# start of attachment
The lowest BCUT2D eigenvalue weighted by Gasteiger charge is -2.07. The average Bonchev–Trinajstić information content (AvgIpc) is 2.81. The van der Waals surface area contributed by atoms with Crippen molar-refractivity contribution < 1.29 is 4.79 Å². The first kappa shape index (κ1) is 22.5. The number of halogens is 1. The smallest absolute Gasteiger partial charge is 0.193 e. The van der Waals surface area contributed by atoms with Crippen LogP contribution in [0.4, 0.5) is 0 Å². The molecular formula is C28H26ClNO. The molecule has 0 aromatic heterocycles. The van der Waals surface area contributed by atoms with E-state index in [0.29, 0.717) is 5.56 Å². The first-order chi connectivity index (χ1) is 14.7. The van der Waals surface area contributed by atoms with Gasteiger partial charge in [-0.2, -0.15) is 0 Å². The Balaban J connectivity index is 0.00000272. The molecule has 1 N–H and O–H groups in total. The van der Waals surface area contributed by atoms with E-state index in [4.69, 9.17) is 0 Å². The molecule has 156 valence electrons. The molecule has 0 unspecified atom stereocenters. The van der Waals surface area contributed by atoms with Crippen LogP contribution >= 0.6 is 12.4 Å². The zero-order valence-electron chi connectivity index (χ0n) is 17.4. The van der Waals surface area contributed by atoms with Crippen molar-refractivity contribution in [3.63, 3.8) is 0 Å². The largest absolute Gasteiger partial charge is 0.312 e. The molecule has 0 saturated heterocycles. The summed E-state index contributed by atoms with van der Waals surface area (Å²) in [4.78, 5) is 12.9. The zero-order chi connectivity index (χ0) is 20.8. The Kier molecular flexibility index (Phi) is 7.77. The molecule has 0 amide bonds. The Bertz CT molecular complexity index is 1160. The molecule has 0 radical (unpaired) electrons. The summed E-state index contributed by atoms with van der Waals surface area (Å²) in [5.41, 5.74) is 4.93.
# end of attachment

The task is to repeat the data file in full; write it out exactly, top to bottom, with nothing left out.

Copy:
The lowest BCUT2D eigenvalue weighted by Gasteiger charge is -2.07. The average Bonchev–Trinajstić information content (AvgIpc) is 2.81. The van der Waals surface area contributed by atoms with Crippen molar-refractivity contribution < 1.29 is 4.79 Å². The first kappa shape index (κ1) is 22.5. The number of halogens is 1. The smallest absolute Gasteiger partial charge is 0.193 e. The van der Waals surface area contributed by atoms with Crippen LogP contribution in [0.4, 0.5) is 0 Å². The molecular formula is C28H26ClNO. The molecule has 0 aromatic heterocycles. The van der Waals surface area contributed by atoms with E-state index in [0.29, 0.717) is 5.56 Å². The first-order chi connectivity index (χ1) is 14.7. The van der Waals surface area contributed by atoms with Gasteiger partial charge in [-0.2, -0.15) is 0 Å². The Balaban J connectivity index is 0.00000272. The molecule has 1 N–H and O–H groups in total. The van der Waals surface area contributed by atoms with E-state index in [4.69, 9.17) is 0 Å². The molecule has 156 valence electrons. The molecule has 0 unspecified atom stereocenters. The van der Waals surface area contributed by atoms with Crippen LogP contribution >= 0.6 is 12.4 Å². The zero-order valence-electron chi connectivity index (χ0n) is 17.4. The van der Waals surface area contributed by atoms with Crippen molar-refractivity contribution in [3.63, 3.8) is 0 Å². The largest absolute Gasteiger partial charge is 0.312 e. The molecule has 0 saturated heterocycles. The summed E-state index contributed by atoms with van der Waals surface area (Å²) in [4.78, 5) is 12.9. The zero-order chi connectivity index (χ0) is 20.8. The Kier molecular flexibility index (Phi) is 7.77. The molecule has 0 amide bonds. The Bertz CT molecular complexity index is 1160. The molecule has 0 radical (unpaired) electrons. The summed E-state index contributed by atoms with van der Waals surface area (Å²) in [5.41, 5.74) is 4.93.